A lot of people are going digital at this convention, there's a lot of talk about digital comics, is that something you're thinking about, or are you just concentrating on "comic" comics?
I'm always concentrating on "comic" comics, because at this point, you look like the readers that we have, that fanbase is built on a very collectable mentality, that's what our fanbase is, that's why comics are succeeding while other magazines are failing. We're not advertising reliant, which is the first thing, so it's the collector aspect that keeps it going.
But to say that we're not focusing on a digital aspect would be false. We're always aware of that, we know that is the future, and that's where things are heading. But the format and when you roll that out, that's a different point.
Is part of it waiting for one particular format? There're a lot of formats, and there's a lot of conversation about which is better.
There's always a lot of conversation. This is my own personal viewpoint: Much of our audience, much of our reader base is very comfortable reading paper, you know what I mean? Once we have an audience that's built, that's learnt, on reading things on a screen, then you'll see a natural migration over to that, but things haven't reached that point in our foundation. I still think what's strong about what we do is the collectability, and that's why we focus on the publishing side we've got going on.
Right now, you've got Green Lantern, Justice Society and Batman getting a push. What should people be looking at in the next year that they may not be looking at now?
Naturally, you'll see a lot of things going on with Superman that's building to a bigger story next year, and I think it's pretty obvious where a lot of that is heading. Also, there's a storyline coming out of [Justice League] Cry for Justice that comes out of that, goes into [Justice] League and then goes into Titans, so you'll see something happening over in the group books a bit, as well.
So are you bringing all the books back together like you did in Countdown To Final Crisis?After that, you pretty much let everything breathe.
Exactly. What I like to do is set milestones, something we should hit every month and use as guidestones. Every month, something happens that everybody reacts to. It's a little bit of an osciliating effect: The stories come together, they feel the cohesion of the universe, and then they break apart and do their own thing, and then they come together again as things go on there. It gives the writers a chance to expand and fill their character base, but also continue to give that cohesive nature to the DCU, and I think that's what most people are looking for.
I look at what we have, and I always say that we have eight key franchises, and what we have is that we've always tried to build stories based around those franchises, and then make them interact. The Bruce Wayne story leading into Batman Reborn, and the Dick Grayson as Batman story is really playing throughout the whole Batman world. Much of what's going on with the World of New Krypton is playing across the Superman books. You had Rise of The Olympian that was taking place in the Wonder Woman series, which has a lot to do still over there. Cry for Justice will be feeding into Justice League of America. And then it comes to the Teen Titans books as well. It'll be an interesting way to see how those things interact.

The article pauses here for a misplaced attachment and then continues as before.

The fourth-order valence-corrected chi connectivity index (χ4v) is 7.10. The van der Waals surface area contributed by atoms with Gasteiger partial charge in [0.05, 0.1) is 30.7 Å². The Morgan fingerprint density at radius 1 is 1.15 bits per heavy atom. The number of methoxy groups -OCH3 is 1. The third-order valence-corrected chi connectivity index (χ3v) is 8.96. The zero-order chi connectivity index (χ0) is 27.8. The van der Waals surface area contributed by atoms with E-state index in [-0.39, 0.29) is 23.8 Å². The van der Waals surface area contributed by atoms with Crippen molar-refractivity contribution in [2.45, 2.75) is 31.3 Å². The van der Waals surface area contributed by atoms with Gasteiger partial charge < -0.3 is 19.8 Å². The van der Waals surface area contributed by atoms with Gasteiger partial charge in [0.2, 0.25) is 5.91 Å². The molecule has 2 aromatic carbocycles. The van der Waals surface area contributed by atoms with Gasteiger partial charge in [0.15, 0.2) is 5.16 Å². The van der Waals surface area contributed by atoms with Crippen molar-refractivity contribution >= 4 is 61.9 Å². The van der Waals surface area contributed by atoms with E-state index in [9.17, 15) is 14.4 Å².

We came out of the "Thy Kingdom Come" storyline in the JSA and now we watch JSA become a mini-franchise, between Magog and Power Girl and JSA All Stars. And Green Lantern through Blackest Night and Flash through Rebirth, you're going to see our key characters and franchises getting something that really drives them.
But you're going to keep them separate for now?
Well, I like to say that, but we have Green Lantern running, we have Flash running and we have JLA running, and you can see that Flash is playing an integral part in Blackest Night. Not that whole, 'here comes an event so everyone has to be together,' it's more about, who makes most sense for this particular event and watching what happens when we do that so that it feels more organic, and not as forced.
Are you guys changing the ways you do events? Blackest Night feels more focused, if that makes sense, in a way that <em.Final Crisis wasn't.
"Crisis" stands for it's own thing, it stands for multiverses, multiple worlds, multiple incarnations, multiple interpretations, which is all over the place. It's really a cornerstone of DC, but we've sort of played that card a lot of times now, we've decided to take a half-step back and focus on more personal stories and focus on the key characters, like we are doing with Blackest Night. But that's not to say that the next time we go through, we might not have something that's...
Mmm, I wouldnt say "crisis-esque," but I would say it has the scope of something large, but it still has a very personal context to it.